In addition, other institutions, such as the Cleveland Museum of Natural History, began selling complete portfolios to their wealthy members as fundraisers. The initial release price for the 10 serigraphs hovered between $25,000 to $35,000 — which was considered reasonable for the times. Today, an Endangered Species set, in mint condition, would bring approximately $500,000 at auction (though in 2015, Heritage Auction House in Dallas sold a set for $725,000). In 2016, the Coeur d’Alene Art Auction’s annual sale featured a unique color-trial proof of Bighorn Ram, which soared to $71,400, more than doubling its presale estimate. 

As for how the National Wildlife Museum came to own their Warhols, Dr. Adam Harris, the Petersen Curator of Art and Research, explains, “In 2006, we borrowed a set of the Endangered Species prints from the Andy Warhol Museum in Pittsburgh. The prints received such a positive response that we found a way — through a number of fundraising events — to acquire a set of our own. What’s really nice is that we were able to buy an entire portfolio where the edition numbers match.”

The National Museum of Wildlife Art is the only art institution in America (and possibly the world) dedicated to the planet’s incredible diversity of living creatures. Even more impressive, the collection boasts animal-related imagery that spans 4,500 years, from 2,500 B.C. to the present. It includes works by such major historical figures as Georgia O’Keeffe, John James Audubon and Carl Rungius. The museum also houses first-rate paintings by contemporary artists, including Tom Uttech, who peppers his uncanny landscapes with so many birds you think you are watching Hitchcock’s “The Birds.” 

As the National Museum of Wildlife Art moves into its fourth decade, it has begun to gradually expand its collection to include artists from around the world. The museum’s curators are also open-minded enough to consider acquiring pictures that are clearly on the edgy side. Currently, they’re hoping to add a work by the street artist Keith Haring to their holdings — if they ever find one that depicts a coyote.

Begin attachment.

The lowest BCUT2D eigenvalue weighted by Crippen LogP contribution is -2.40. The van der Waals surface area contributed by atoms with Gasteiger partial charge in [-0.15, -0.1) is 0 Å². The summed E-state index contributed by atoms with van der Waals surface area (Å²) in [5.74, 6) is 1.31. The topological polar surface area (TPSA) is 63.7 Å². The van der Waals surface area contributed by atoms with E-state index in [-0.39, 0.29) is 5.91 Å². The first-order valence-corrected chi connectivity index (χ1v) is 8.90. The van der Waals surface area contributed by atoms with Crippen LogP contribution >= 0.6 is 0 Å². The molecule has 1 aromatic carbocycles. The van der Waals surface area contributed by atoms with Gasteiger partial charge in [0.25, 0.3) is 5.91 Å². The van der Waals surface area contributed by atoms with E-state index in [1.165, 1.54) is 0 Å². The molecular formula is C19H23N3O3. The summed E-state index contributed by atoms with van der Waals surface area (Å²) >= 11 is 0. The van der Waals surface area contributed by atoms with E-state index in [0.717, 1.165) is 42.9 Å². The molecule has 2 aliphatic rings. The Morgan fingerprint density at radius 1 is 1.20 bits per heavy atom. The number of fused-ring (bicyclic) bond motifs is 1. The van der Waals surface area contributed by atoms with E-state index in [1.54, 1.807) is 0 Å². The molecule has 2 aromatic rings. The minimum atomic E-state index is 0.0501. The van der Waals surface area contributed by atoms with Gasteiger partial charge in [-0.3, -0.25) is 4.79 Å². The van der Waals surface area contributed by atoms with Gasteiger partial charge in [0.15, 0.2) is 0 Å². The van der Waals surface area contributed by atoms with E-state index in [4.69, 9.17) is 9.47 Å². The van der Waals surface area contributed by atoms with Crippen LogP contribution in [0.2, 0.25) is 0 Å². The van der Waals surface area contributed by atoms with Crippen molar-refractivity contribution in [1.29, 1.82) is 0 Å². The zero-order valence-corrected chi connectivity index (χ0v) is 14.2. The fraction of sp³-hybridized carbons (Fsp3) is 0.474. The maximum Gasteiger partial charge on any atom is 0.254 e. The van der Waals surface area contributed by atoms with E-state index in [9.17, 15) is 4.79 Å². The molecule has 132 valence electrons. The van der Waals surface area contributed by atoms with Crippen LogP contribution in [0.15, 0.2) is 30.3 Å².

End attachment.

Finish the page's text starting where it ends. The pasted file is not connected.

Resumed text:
Given the museum’s close proximity to Grand Teton National Park, it attracts a diverse group of visitors hoping to round out their Wyoming experience. “Our biggest audience comes from California, followed by New York,” says Jennifer Marshall Weydeveld, director of marketing, “but we also receive plenty of visitors from Wyoming.” 

As for the museum’s 30th anniversary, Harris plans to reinstall pieces from the museum’s permanent collection and host celebratory art shows and events throughout the year. As he succinctly puts it, “We’re planning to hang some old favorites and what we hope will become new favorites.” 

In addition, the museum intends to yoke its Warhol show to an exhibition by National Geographic photographer Joel Sartore. What should make the show especially meaningful is that Sartore documents animals in captivity, often depicting vanishing species. “Sartore wants to call our attention to the peril they’re in,” Harris says. 

One can easily imagine the connection between a Joel Sartore color photograph of an exceedingly rare white rhino, juxtaposed with an Andy Warhol serigraph of the almost equally scarce black rhino, creating a poignant experience for the viewer.